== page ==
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Independent Commissioner Against Corruption (Serious or Systemic Misconduct or Maladministration) Amendment Bill

The Hon. A.L. McLACHLAN ( 17:10 ): I rise to speak to the Independent Commissioner against Corruption (Serious or Systemic Misconduct or Maladministration) Amendment Bill. As a member of the Liberal Party as well as a member of the Crime and Public Integrity Policy Committee it is appropriate that I add my voice in support of the bill brought to this place by the Hon. D.G. Hood. It is the Liberal Party’s position to support the passage of this bill through the chamber. The clauses of the bill are identical to the bill that was previously tabled in the other place by the Liberal Party.

The Liberal Party has a longstanding policy position that there should be the ability for the commissioner to have public hearings. In the aftermath of the discovery of the tragic events that occurred at Oakden, as pointed out by my friend the Hon. Mr Parnell, the Liberal Party has itself also reaffirmed its position that public hearings for maladministration remain an appropriate policy position.

The effect of this bill has been requested by the commissioner. Unlike in corruption investigations, where the commissioner is conducting inquiries into maladministration he is required to make findings in respect of a public officer or the practices, policies or procedures of a public authority. In certain circumstances there may also be significant public interest in the subject of the inquiry. It therefore becomes important to ensure that public confidence in the process of the inquiry is not undermined by the veil of secrecy. Publicity helps guard against impropriety or the accusation of impropriety. The public are able to see for themselves the absence of bias in the decision-maker and that those who appear before the commissioner are treated fairly. It also helps ensure proper processes are adopted. Publicity is a mechanism by which the commissioner can maintain public confidence in the institution he leads.

I have learned, from my time serving on the Crime and Public Integrity Policy Committee, that it is difficult to hold the performance of the commissioner and his staff to account. Ultimately we must trust him to act appropriately. There is an independent review of the body, but this is only procedural in its nature and does not review his decisions or judgement. Therefore, one of the mechanisms for ensuring performance is the public conduct of an inquiry.

I acknowledge this solution also has its imperfections. Open hearings can cause pain and suffering for the individual who may ultimately be found to be blameless, despite the brazen and cruel headlines that remain in the mind of the public. Individuals will pay a great cost through the loss of their privacy. We have seen this occur in New South Wales and the controversial conduct of a similar organisation in that state. This risk is even greater in our modern world dominated by social media that is a collection of sensational headlines and little substantive analysis.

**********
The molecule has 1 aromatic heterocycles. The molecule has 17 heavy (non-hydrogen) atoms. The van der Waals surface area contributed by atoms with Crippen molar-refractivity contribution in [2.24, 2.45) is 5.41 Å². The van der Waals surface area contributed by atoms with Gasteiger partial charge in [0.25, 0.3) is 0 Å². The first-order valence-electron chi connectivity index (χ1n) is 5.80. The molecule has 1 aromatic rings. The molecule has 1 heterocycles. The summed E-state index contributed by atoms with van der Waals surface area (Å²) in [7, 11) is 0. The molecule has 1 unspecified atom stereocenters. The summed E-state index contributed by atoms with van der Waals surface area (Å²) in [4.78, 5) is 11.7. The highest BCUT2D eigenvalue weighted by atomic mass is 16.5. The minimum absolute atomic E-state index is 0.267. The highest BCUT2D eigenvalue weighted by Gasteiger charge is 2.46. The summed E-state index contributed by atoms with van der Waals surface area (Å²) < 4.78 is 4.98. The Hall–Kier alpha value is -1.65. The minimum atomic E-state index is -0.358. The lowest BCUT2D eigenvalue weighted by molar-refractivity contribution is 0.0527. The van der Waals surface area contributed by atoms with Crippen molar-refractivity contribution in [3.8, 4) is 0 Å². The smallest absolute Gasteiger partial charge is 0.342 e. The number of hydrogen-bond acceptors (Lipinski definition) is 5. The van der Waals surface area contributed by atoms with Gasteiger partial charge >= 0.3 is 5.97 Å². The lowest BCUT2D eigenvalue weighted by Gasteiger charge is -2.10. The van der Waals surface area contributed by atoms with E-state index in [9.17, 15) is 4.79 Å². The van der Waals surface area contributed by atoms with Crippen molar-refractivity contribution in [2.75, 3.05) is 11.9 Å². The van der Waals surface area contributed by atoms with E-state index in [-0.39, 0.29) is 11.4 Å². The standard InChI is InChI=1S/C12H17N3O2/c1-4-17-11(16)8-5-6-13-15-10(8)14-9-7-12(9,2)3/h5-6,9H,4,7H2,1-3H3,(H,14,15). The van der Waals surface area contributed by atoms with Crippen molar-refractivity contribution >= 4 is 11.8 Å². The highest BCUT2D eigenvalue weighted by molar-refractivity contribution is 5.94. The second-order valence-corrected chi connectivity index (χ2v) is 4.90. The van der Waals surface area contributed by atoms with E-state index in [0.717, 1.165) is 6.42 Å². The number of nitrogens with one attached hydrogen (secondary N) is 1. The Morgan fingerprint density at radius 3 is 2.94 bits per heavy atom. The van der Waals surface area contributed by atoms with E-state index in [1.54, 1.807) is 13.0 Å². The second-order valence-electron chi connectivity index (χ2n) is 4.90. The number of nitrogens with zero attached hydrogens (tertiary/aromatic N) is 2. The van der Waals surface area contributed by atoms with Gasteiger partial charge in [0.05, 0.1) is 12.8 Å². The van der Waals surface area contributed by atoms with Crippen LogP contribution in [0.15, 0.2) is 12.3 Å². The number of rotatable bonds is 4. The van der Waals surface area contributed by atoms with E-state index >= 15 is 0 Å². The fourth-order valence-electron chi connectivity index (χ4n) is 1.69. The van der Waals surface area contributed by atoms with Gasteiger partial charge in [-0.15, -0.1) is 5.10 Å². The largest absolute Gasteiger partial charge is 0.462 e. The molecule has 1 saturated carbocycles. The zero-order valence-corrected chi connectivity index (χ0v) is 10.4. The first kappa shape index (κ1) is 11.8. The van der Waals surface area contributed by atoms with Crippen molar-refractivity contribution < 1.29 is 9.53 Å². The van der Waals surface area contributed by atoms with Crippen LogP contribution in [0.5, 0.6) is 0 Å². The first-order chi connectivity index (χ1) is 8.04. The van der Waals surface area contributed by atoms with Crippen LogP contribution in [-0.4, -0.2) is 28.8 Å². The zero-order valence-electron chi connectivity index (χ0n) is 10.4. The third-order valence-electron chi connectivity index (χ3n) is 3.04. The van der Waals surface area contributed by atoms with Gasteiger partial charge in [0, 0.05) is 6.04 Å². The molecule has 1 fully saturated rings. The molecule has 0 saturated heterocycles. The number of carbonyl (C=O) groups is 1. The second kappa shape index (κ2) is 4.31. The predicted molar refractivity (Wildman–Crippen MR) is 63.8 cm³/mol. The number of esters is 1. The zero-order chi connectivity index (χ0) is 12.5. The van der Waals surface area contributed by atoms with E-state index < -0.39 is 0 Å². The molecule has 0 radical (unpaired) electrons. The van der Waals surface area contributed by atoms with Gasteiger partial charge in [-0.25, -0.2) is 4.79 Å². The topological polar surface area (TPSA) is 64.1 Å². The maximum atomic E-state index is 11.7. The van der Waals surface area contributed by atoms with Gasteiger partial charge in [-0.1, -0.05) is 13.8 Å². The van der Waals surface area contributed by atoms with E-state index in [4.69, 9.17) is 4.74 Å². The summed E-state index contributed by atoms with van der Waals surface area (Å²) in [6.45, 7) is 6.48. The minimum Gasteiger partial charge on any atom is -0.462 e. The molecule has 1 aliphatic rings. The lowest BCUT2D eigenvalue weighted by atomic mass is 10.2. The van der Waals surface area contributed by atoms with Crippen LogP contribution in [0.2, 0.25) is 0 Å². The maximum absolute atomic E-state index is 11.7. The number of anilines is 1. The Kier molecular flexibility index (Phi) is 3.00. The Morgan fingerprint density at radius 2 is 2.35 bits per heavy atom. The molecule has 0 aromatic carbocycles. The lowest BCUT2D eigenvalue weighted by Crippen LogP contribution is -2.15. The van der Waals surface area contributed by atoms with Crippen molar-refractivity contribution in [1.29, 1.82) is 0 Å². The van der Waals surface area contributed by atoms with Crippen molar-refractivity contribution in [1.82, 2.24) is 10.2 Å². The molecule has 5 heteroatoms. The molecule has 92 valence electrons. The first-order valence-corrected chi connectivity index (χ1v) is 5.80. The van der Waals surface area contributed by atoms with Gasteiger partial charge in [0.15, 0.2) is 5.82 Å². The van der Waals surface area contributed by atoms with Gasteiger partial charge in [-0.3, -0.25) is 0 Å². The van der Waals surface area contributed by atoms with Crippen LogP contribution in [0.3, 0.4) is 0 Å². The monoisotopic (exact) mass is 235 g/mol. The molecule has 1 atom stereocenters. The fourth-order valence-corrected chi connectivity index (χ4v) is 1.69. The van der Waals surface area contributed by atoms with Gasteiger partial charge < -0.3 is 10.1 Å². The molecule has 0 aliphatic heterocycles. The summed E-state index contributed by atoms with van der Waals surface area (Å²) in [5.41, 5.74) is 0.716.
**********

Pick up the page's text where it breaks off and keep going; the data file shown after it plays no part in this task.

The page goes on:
It is a very difficult balance, and it is a very significant dilemma. It has always been so, but over time experience has taught us that openness underpins public confidence. Without public confidence the integrity of the commissioner will be rendered impotent, no longer having a moral force to carry out his tasks. It is for this reason that the Liberal Party put forward this bill in the other place and supports the identical bill that lies before us.

When we last debated amendments to this act my colleague the Hon. R. Lucas stated that the model for our ICAC should evolve, and that its operation should be the subject of ongoing reflection by all members of this parliament as well as their respective parties. I agree with my colleague. We need to regularly reaffirm the nature of our ICAC and its operations and whether it meets the needs and expectations of our community. We must also keep an eye on the events and practices in other states and territories. This will inform us about how we proceed in this state. If we find the public are not receiving a tangible benefit from the organisation or that individuals are being unfairly impacted then, as has occurred in New South Wales, we will need to revisit the model.

We must remember that the ICAC was created to focus on corruption. I give my assurance to honourable members that I will continue to diligently examine these issues as a member of the Crime and Public Integrity Policy Committee. I indicate my support for the second reading.

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